Interest in bypass an admirable effort
You probably didn’t notice yesterday, but the U.
Wednesday, April 07, 1999
You probably didn’t notice yesterday, but the U.S. Secretary of Education – the big cheese, so to speak, in traffic circles – flew over the Tri-State.
As part of a multi-state aerial tour of Appalachian road systems, Rodney Slater concentrated on rural transportation, specifically checking southern Ohio’s needs.
We’re glad he took a peek at our problems. We have heard many say, ‘Just come down here and see for yourself how badly we need the Chesapeake Bypass. See how much economic growth a new interstate would bring to the Ironton area.’
With Cabletron shutting down and layoffs imminent at Allied, a boost in infrastructure is greatly needed. And, in press releases, Mr. Slater agreed.
"President Clinton is committed to expanding economic opportunities in the Appalachian region and other rural communities in America, and transportation is a key element in that economic growth," he said.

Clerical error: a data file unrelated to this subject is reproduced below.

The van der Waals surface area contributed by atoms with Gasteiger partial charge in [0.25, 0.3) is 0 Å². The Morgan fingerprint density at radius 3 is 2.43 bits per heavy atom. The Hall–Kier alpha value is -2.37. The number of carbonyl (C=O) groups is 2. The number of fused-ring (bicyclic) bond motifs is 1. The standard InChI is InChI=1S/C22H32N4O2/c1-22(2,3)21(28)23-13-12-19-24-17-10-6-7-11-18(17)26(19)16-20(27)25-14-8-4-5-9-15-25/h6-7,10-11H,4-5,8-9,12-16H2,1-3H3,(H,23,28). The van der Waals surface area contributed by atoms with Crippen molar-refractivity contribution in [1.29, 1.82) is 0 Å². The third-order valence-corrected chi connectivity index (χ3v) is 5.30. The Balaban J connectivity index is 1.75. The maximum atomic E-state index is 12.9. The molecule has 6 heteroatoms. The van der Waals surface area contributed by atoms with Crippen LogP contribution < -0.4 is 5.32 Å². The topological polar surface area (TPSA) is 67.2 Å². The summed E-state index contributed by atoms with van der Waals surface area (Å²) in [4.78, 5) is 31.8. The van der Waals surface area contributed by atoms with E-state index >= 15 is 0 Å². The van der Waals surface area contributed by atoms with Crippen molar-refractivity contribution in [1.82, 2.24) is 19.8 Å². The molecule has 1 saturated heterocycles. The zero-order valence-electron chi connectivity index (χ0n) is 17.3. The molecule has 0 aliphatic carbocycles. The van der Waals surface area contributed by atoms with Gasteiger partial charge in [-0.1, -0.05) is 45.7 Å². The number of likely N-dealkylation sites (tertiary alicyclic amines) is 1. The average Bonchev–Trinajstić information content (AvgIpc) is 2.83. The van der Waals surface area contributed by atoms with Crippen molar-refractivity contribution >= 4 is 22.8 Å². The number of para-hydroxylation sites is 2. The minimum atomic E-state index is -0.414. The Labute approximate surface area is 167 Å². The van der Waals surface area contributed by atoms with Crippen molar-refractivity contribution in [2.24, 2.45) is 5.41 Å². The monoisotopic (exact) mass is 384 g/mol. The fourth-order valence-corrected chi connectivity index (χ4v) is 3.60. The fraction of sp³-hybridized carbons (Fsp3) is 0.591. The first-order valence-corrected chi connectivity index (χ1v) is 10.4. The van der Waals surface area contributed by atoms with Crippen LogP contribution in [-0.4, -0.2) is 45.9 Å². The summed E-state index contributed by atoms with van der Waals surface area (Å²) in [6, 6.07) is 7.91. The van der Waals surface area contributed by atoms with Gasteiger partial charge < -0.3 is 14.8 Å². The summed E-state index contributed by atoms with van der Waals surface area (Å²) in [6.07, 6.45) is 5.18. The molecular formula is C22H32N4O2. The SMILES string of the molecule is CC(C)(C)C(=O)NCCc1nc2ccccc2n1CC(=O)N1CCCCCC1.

U.S. Rep. Ted Strickland added that Slater’s tour and encouragement bode well for the Southeastern Ohio Highway Compact, which puts Chesapeake and three other area projects on the fast track to funding.
So, label the visit a success. Any interest in our longstanding problem is appreciated.
Yet, there is one minor concern.
If we may twist the old expression, you really never know an area until you’ve driven a mile in their cars.
A thorough driving expedition of U.S. 52, U.S. 23, U.S. 35 and all side roads is sorely needed.
A windshield view of bumper-to-bumper rush hour eastern Lawrence County traffic might do well in spurring even more economic help for the long-awaited bypass.